Farmers market vouchers may help low-income families eat healthier

July 24, 2014, HealthDay

Giving low-income families vouchers to buy fruits and vegetables at farmers markets could increase their consumption of these healthy foods, according to a new study.

Low-income families tend to eat fewer fruits and vegetables. In addition to not having adequate access to healthy foods, cost is also an issue. Farmers market vouchers could help address both of these obstacles, the researchers noted.

“In terms of healthy food options, farmers market incentives may be able to bring a low-income person onto the same playing field as those with greater means,” study author Carolyn Dimitri, an associate professor of food studies at NYU Steinhardt School of Culture, Education, and Human Development, said in a university news release.

Supplemental Nutrition Assistance Program (SNAP) benefits (previously known as food stamps) are accepted at one in four farmers markets in the United States. The researchers pointed out these benefits normally can be used to buy any type of food, including ice cream or soda. Continue reading

Sibling composition impacts childhood obesity risk

July 8, 2014, Medical Xpress

It is well-documented that children with obese parents are at greater risk for obesity. In a new study, researchers from Massachusetts General Hospital, Cornell University, and Duke University looked at how different kinds of family associations affect obesity, specifically how sibling relationships affect a child’s weight. They not only found a correlation between parents and child, but also discovered a link between having an obese sibling and a child’s obesity risk, after adjusting for the parent-child relationship. Their findings are published in the October issue of the American Journal of Preventive Medicine.

By surveying adults in 10,244 American households, investigators found that the likelihood of childhood obesity varies with the number of children in a household, as well as their gender. According to the study, in a single child household, a child is 2.2 times more likely to be obese if a parent is also obese. Continue reading

Safe routes to school examined: How structural changes around schools affect children’s mobility and safety

June 9, 2014, Robert Wood Johnson Foundation

The problem. In 1969, more than 40 percent of U.S. schoolchildren ages 5 to 18 walked or bicycled to school. By 2009, this number had declined to 12.7 percent. A 2008 report from the Centers for Disease Control and Prevention (CDC) investigating why more children do not walk to school found traffic safety to be the second most common barrier, after distance to school.

In 1999, California became the first state to approve legislation creating a Safe Routes to School program (SR2S). Eight years later, in 2007, legislative bill AB 57 extended the program indefinitely with funding provided from the State Highway Account at an annual amount of $24.25 million. Projects are identified through a statewide competition and require a 10 percent local match. They support engineering modifications near schools, such as new traffic lights, bike lanes, pathways, and sidewalks in the vicinity of schools serving K–12 students with the goal of making walking and biking easier and safer for children.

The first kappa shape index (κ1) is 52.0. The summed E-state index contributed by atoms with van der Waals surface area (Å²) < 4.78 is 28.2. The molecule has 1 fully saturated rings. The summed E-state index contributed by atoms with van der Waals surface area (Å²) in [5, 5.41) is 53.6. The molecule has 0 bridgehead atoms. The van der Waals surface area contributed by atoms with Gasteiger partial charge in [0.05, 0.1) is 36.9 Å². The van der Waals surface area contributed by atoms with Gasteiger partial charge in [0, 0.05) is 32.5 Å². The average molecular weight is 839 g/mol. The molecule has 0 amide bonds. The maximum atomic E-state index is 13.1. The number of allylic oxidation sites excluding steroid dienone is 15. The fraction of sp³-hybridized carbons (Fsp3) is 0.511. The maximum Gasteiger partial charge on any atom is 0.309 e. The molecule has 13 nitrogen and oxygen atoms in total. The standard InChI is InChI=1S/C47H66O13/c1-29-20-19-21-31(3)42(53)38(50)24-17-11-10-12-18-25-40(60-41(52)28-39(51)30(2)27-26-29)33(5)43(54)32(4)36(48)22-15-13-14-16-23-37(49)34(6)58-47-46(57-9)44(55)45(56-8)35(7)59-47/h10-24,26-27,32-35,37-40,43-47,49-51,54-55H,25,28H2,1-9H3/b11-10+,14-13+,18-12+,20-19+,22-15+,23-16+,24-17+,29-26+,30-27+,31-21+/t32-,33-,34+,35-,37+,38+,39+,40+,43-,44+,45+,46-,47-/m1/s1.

David Ragland, Director of the Safe Transportation Research and Education Center (SafeTREC) at the University of California, Berkeley, led the research team studying the long-term impact of the improvements on walking and bicycling levels and on safety. Continue reading

Study finds elementary students like new healthier lunches

July 23, 2014, The Wall Street Journal

By Caroline Porter and Stephanie Armour

A new study reveals that the healthier school lunches despised in 2012 are now found to be agreeable among students and staffers.

When the federal government implemented new school meal regulations in 2012, a majority of elementary school students complained about the healthier lunches, but by the end of the school year most found the food agreeable, according to survey results released July 21.

The peer-reviewed study comes amid concerns that the regulations led schools to throw away more uneaten food and prompted some students to drop out of meal programs.

Researchers at the University of Illinois at Chicago surveyed administrators at more than 500 primary schools about student reaction to the new meals in the 2012-2013 school year. They found that 70 percent agreed or strongly agreed that students, by the end of the school year, generally liked the new lunches, which feature more whole grains, vegetables and fruits, and lower fat levels. Continue reading

The cheap, colorful way cities are trying to fight childhood obesity

July 31, 2014, City Lab

By Aarian Marshall

The United States has a well-known childhood obesity problem. According to the Centers for Disease Control and Prevention (CDC), more than one third of the nation’s children and adolescents were overweight or obese in 2012. The percentage of obese children ages 6 to 11 more than doubled over the past three decades, from 7 percent in 1980 to 18 percent in 2012.